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difluprednate (ophthalmic)

(dye-floo-pred-nate) ,


(trade name)


Therapeutic: ocular agents
Pharmacologic: corticosteroids
Pregnancy Category: C


Treatment of inflammation and pain associated with ocular surgery.


Decreases inflammation.

Therapeutic effects

Decreased pain and inflammation following ocular surgery.


Absorption: Limited systemic absorption.
Distribution: Unknown.
Metabolism and Excretion: Unknown.
Half-life: Unknown.

Time/action profile



Contraindicated in: Active viral, mycobacterial or fungal infection of eyes and surrounding structures.
Use Cautiously in: Obstetric: Use in pregnancy only if potential benefit justifies potential risk to the fetus; Lactation: Use cautiously during lactation; Pediatric: Safety and effectiveness in children have not been established.

Adverse Reactions/Side Effects

Ear, Eye, Nose, Throat

  • ↑ intraocular pressure
  • blepharitis
  • cataracts
  • conjunctival hyperemia
  • corneal edema
  • delayed healing
  • eye pain
  • infections
  • iritis
  • photophobia


Drug-Drug interaction

None noted.


Ophthalmic (Adults) 1 drop four times daily, starting 24 hr after surgery for 2 wk, then twice daily for one week, then further tapered based on response.


Ophthamic emulsion: 0.05% in 5 mL bottle

Nursing implications

Nursing assessment

  • Assess affected eye for pain and swelling during therapy.
  • Monitor intraocular pressure of difluprednate is used more than 10 days.

Potential Nursing Diagnoses

Acute pain (Indications)


  • Ophthalmic: Instill 1 drop into conjunctival sac of affected eye 4 times/day beginning 24 hrs after surgery and continuing throughout first 2 wks of postoperative period, followed by twice daily for a wk, then base dose on patient response.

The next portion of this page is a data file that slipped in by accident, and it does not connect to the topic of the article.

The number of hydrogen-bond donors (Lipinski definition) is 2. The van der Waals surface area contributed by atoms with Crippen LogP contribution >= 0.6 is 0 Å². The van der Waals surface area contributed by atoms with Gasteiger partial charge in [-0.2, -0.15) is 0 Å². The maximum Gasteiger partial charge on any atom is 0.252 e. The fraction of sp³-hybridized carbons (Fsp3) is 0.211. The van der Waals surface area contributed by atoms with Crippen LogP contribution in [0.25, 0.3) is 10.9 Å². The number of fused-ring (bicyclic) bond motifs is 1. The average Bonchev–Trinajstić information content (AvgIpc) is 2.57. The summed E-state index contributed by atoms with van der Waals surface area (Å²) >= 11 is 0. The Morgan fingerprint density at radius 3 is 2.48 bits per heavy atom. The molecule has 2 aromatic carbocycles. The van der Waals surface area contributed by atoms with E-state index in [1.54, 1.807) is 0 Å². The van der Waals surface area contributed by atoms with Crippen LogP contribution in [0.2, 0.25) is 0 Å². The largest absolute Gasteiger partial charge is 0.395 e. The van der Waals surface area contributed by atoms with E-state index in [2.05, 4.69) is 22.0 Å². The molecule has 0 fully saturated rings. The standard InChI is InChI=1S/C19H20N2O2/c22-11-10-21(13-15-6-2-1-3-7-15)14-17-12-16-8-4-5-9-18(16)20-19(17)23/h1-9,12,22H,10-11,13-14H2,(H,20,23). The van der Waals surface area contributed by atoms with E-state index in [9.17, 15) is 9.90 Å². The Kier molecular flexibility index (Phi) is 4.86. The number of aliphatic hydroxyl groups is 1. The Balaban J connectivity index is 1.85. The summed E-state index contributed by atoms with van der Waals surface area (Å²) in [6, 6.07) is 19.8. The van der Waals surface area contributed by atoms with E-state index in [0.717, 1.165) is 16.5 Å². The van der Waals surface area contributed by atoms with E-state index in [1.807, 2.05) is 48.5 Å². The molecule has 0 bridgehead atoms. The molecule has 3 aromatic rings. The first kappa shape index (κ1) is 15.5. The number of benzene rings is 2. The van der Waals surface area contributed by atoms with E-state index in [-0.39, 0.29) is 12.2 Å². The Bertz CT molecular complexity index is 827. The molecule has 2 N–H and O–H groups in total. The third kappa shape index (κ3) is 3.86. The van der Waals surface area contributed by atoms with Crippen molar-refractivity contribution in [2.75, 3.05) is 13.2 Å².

Patient/Family Teaching

  • Instruct patient in correct technique and frequency for instillation of eye drops (see ).
  • Instruct patient to avoid wearing contact lenses during therapy.
  • Advise female patients to notify health care professional if pregnancy is planned or suspected or if breastfeeding.
  • Advise patient to notify health care professional if redness, itching or inflammation develops or becomes aggravated.

Evaluation/Desired Outcomes

  • Decrease in eye pain and inflammation following ocular surgery.
Drug Guide, © 2015 Farlex and Partners
References in periodicals archive ?
There are no human eye data for five topical corticosteroids: difluprednate (Durezol), fluorometholone (Flarex, Fluor-OP, FML), loteprednol (Alrex, Lotemax), prednisolone (Econopred), and rimexolone (Vexol).
Difluprednate ophthalmic emulsion 0.05% (Durezol) administered two times daily for managing ocular inflammation and pain following cataract surgery.
along with difluprednate 0.05% (Durezol) every hour and loteprednol etabonate 0.5% (Lotemax) ointment at night in each eye.
Medications at that time included Xibron drops, a NSAID to reduce swelling, Durezol drops, a topical corticosteroid, Cornbigan drops, and oral Voltaren.
30 March 2010 - Swiss eye care company Alcon Inc (NYSE: ACL) said yesterday that it has obtained regulatory approval and finalised the acquisition of the rights in the US for DUREZOL emulsion, and the global rights, excluding Latin America, for ZYCLORIN from Sirion Therapeutics Inc.
Alcon will immediately assume all marketing, promotion and sales of DUREZOL. The company's management said that it is continuing to evaluate options to acquire ZIRGAN, an antiviral recently approved by the US Food and Drug Administration (FDA) for the treatment of acute herpetic keratitis (corneal ulcers).
DUREZOL emulsion is a topical ophthalmic corticosteroid used to treat postoperative inflammation and pain associated with ocular surgery and received FDA approval in 2008.
Both products have the approval of the US Food and Drug Administration (FDA) and are already on the market.aA Durezol is approved for the treatment of inflammation and pain resulting from eye surgery.